Taxes on Knowledge: Debate in the House of Commons, on the L5th June, 1832, on Mr. Edward Lytton Bulwer's Motion "For a Select Committee to Consider the Propriety of Establishing a Cheap Postage on Newspapers and Other Publications" : with a Comment in the Form of Notes, and the Article from the "Examiner" Newspaper, of Sunday, 17th June, 1832

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E. Wilson, 1832 - 48 sidor
 

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Sidan 46 - Son of man, I have made thee a watchman unto the house of Israel : therefore hear the word at my mouth, and give them warning from me. When I say unto the wicked, Thou shalt surely die ; and thou givest him not warning, nor speakest to warn the wicked from his wicked way, to save his life ; the same wicked man shall die in his iniquity ; but his blood will I require at thine hand.
Sidan 31 - Never literary attempt was more unfortunate than my Treatise of Human Nature. It fell dead-born from the press, without reaching such distinction, as even to excite a murmur among the zealots.
Sidan 7 - We go to the publichouse to read the sevenpenny Paper; but only for the News. It is the cheap penny Paper that the working man can take home and read at spare moments, which he has by him to take up, and read over and over again whenever he has leisure, that forms his opinions.
Sidan 45 - ... was our increase on this darling system of legislation, that three years afterwards (in 1828) we transported as many as 2,449. During the last three years our gaols have been sufficiently filled ; we have seen enough of the effects of human ignorance ; we have shed sufficient of human blood — is it not time to pause ? is it not time to consider whether as Christians, and as men. we have a right to correct before we attempt to instruct ? — Lord Althorp, in reply to Mr.
Sidan 45 - ... us now feel the necessity of legislating for poverty and ignorance ! At present we are acquainted with the poorer part of our fellowcountrymen only by their wrongs and murmurs — their misfortunes and their crimes ; let us at last open happier and wiser channels of communication between them and us.
Sidan 16 - That it is also peculiarly expedient to repeal or reduce the duty on advertisements.—" That it is expedient, in order to meet the present state of the revenue, to appoint a select Committee to consider the propriety of establishing a cheap postage on Newspapers and other publications." — Mr. O'C'onnell seconded the motion. — The Chancellor of the Exchequer expressed his concurrence in the view taken of the beneficial effects likely to result from the more extended diffusion of knowledge, but...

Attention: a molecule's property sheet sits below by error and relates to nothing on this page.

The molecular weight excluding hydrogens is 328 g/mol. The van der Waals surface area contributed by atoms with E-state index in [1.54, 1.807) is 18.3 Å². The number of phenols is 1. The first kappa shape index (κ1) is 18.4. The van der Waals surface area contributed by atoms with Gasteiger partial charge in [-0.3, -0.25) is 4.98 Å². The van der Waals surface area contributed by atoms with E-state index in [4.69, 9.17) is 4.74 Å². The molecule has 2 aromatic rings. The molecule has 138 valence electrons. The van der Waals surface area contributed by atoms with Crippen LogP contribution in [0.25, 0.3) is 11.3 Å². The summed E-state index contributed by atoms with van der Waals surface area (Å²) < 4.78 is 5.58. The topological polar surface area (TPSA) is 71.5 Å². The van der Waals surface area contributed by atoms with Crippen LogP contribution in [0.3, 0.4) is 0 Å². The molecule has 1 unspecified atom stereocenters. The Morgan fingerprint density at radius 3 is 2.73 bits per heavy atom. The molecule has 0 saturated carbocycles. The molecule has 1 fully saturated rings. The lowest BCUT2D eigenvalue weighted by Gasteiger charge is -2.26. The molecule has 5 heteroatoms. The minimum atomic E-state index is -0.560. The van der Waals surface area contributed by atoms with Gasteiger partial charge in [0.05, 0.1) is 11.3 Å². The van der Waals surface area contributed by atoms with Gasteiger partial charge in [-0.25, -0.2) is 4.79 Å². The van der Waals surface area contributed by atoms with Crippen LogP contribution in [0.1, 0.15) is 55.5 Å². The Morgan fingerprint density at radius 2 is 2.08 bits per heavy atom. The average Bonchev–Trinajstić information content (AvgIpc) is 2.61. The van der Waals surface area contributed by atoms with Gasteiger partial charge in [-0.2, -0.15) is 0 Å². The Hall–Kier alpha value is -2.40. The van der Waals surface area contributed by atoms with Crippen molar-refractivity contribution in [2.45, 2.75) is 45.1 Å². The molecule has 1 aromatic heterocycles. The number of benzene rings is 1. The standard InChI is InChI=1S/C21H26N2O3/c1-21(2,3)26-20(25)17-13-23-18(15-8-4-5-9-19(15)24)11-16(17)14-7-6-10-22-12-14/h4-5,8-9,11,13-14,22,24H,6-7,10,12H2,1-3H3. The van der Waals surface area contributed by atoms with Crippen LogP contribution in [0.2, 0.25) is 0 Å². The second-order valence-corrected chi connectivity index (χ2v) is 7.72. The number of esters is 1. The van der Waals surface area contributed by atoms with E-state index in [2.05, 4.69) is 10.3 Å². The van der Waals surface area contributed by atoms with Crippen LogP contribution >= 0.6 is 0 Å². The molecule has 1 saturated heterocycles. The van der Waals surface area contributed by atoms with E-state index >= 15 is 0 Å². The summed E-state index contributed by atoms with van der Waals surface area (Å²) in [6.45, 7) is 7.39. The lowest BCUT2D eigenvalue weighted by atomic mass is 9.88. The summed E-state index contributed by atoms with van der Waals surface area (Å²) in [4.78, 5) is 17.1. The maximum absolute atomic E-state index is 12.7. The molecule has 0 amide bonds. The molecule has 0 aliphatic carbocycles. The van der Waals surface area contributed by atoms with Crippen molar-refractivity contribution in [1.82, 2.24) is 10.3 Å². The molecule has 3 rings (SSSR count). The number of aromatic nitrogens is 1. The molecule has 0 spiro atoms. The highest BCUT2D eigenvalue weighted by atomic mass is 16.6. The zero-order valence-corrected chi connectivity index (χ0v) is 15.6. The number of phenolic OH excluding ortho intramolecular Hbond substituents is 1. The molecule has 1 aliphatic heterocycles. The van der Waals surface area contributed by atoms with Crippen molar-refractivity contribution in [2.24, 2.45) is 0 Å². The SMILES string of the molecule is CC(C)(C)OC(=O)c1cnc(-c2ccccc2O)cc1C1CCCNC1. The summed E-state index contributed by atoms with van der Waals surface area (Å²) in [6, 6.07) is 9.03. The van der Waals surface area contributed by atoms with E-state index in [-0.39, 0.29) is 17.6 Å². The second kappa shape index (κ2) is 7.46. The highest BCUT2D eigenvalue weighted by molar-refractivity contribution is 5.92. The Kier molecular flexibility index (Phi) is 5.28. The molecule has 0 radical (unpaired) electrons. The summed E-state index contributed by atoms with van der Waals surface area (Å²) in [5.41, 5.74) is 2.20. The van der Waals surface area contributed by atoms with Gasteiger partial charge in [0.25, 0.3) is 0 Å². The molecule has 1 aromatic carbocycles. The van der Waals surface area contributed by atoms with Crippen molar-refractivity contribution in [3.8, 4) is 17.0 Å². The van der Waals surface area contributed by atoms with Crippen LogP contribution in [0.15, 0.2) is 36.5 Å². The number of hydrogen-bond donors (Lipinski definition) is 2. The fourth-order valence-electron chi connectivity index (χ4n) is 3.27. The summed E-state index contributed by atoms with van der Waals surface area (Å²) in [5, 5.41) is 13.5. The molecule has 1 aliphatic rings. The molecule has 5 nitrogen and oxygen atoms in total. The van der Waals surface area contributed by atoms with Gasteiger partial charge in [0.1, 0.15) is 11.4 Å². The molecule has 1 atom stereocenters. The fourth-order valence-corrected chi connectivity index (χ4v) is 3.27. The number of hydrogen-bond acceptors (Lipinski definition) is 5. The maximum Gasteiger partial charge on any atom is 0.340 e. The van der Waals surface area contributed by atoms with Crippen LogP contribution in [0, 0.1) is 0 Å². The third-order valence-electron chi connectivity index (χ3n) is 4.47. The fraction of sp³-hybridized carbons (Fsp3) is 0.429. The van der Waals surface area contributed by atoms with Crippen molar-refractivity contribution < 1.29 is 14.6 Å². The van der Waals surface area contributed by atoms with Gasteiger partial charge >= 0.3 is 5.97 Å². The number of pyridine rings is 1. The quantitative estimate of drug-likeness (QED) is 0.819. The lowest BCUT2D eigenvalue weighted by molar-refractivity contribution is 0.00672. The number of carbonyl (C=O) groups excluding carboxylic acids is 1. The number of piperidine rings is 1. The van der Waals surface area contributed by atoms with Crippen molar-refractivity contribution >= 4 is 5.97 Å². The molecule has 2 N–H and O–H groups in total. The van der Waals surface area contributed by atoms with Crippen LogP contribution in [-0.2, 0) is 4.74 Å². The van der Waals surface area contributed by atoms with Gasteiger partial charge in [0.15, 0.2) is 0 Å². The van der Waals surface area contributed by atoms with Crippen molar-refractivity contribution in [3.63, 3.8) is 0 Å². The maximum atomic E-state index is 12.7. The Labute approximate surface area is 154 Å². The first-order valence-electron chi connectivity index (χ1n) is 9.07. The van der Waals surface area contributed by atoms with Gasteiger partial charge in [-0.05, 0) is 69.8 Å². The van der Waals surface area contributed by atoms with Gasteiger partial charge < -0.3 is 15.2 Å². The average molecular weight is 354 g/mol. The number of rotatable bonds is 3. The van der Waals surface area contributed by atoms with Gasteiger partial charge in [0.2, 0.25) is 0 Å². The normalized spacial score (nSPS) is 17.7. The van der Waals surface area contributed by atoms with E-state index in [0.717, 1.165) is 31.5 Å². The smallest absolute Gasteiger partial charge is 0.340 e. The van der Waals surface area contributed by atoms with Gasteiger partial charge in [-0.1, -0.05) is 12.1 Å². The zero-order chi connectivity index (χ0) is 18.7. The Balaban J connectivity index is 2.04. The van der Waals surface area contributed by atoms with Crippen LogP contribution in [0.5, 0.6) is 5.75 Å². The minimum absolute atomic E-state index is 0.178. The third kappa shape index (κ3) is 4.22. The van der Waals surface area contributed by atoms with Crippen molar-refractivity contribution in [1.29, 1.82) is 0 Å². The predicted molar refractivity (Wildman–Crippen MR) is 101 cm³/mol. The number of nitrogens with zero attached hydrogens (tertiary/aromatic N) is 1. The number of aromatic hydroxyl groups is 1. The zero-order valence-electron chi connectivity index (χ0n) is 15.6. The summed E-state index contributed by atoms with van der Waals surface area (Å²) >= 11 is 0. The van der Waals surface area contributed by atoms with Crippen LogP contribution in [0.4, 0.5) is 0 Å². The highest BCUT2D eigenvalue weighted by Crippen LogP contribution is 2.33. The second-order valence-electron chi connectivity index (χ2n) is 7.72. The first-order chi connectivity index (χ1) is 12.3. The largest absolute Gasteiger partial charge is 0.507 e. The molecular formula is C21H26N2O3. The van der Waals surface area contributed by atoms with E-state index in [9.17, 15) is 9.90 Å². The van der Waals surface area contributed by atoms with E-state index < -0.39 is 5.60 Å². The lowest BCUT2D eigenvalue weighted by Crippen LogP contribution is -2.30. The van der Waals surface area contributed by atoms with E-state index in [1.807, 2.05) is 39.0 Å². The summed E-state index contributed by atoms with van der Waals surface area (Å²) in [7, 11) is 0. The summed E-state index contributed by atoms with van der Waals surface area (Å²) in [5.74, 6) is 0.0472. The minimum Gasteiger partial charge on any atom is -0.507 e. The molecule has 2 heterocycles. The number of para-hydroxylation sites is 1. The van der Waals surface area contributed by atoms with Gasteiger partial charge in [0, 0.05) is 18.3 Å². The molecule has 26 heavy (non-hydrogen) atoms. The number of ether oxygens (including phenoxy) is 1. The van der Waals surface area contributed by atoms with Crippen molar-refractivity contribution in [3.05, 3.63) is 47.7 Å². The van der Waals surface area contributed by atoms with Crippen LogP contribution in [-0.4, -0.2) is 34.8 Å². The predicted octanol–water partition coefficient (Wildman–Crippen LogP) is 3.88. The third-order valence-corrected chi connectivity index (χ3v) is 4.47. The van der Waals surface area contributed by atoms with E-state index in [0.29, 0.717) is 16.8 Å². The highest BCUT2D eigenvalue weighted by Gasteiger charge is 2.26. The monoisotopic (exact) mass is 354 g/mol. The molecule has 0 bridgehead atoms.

Sidan 9 - ... with less than half the population, and with about a fourth part of the trade of Liverpool, puts forth eighty weekly publications. In 1829 the number of newspapers published in the British Isles was 33,050,000, or 630,000 weekly, which is one copy for every thirty-sixth inhabitant. In Pennsylvania, which had only in that year 1,200,000 inhabitants, the newspapers amounted to 300,000 copies weekly, or a newspaper to every fourth inhabitant.
Sidan 37 - Act, all Pamphlets and Papers containing any Public News, Intelligence or Occurrences, or any Remarks or Observations thereon, or upon any Matter in Church or State ; printed in any Part of the United Kingdom for Sale, and published periodically, or in Parts or Numbers, at Intervals not exceeding Twenty-six Days between the Publication of any Two such Pamphlets or Papers, Parts or Numbers, where any of the said...
Sidan 15 - ... were misguiding the working classes. In lieu of the loss of the stamp duties to the revenue, he proposed a low postage on Papers sent into the country, which now go free. " In conclusion, he said, he wished to demonstrate that the stamp duty checked legitimate knowledge (which was morality — the morals of a nation), but encouraged the diffusion of contraband ignorance ; that the advertisement duty assisted our finances only by striking at that very commerce from which our finances were drawn...
Sidan 44 - ... to every thirty-six inhabitants. It was our iniquitous stamp duty that caused this difference. ' The stamp duty,' Bulwer declared, ' checks legitimate knowledge, which is morality — the morals of a nation — but it encourages the diffusion of contraband ignorance ; the advertisement duty assists our finances only by striking at that very commerce from which our finances are drawn ; it cripples at once literature and trade. We have heard enough in this house of the necessity of legislating...

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